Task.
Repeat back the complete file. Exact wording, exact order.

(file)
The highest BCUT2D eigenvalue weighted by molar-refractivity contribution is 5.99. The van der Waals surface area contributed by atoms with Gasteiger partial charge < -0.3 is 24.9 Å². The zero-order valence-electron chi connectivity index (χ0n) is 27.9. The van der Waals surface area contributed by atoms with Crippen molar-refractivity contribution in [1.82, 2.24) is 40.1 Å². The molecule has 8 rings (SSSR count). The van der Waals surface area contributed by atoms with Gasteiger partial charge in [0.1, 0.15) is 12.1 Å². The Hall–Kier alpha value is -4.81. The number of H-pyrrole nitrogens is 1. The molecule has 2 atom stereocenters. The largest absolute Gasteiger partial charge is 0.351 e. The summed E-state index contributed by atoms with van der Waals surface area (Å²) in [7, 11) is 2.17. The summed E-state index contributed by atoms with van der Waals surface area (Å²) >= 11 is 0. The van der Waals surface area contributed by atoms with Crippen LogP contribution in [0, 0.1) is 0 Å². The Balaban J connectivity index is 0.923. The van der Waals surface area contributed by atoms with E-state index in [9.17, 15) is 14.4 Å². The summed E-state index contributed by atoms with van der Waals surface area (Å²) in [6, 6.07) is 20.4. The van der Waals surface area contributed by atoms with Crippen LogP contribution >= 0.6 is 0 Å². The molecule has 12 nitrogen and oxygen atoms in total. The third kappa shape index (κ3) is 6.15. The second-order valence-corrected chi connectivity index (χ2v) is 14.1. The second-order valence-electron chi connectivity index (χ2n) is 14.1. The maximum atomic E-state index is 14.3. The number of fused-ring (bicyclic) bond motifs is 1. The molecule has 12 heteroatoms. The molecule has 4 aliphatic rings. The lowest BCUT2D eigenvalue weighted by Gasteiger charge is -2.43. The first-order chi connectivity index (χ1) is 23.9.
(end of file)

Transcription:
The highest BCUT2D eigenvalue weighted by molar-refractivity contribution is 5.99. The van der Waals surface area contributed by atoms with Gasteiger partial charge < -0.3 is 24.9 Å². The zero-order valence-electron chi connectivity index (χ0n) is 27.9. The van der Waals surface area contributed by atoms with Crippen molar-refractivity contribution in [1.82, 2.24) is 40.1 Å². The molecule has 8 rings (SSSR count). The van der Waals surface area contributed by atoms with Gasteiger partial charge in [0.1, 0.15) is 12.1 Å². The Hall–Kier alpha value is -4.81. The number of H-pyrrole nitrogens is 1. The molecule has 2 atom stereocenters. The largest absolute Gasteiger partial charge is 0.351 e. The summed E-state index contributed by atoms with van der Waals surface area (Å²) in [7, 11) is 2.17. The summed E-state index contributed by atoms with van der Waals surface area (Å²) >= 11 is 0. The van der Waals surface area contributed by atoms with Crippen LogP contribution in [0, 0.1) is 0 Å². The Balaban J connectivity index is 0.923. The van der Waals surface area contributed by atoms with E-state index in [9.17, 15) is 14.4 Å². The summed E-state index contributed by atoms with van der Waals surface area (Å²) in [6, 6.07) is 20.4. The van der Waals surface area contributed by atoms with Crippen LogP contribution >= 0.6 is 0 Å². The molecule has 12 nitrogen and oxygen atoms in total. The third kappa shape index (κ3) is 6.15. The second-order valence-corrected chi connectivity index (χ2v) is 14.1. The second-order valence-electron chi connectivity index (χ2n) is 14.1. The maximum atomic E-state index is 14.3. The number of fused-ring (bicyclic) bond motifs is 1. The molecule has 12 heteroatoms. The molecule has 4 aliphatic rings. The lowest BCUT2D eigenvalue weighted by Gasteiger charge is -2.43. The first-order chi connectivity index (χ1) is 23.9.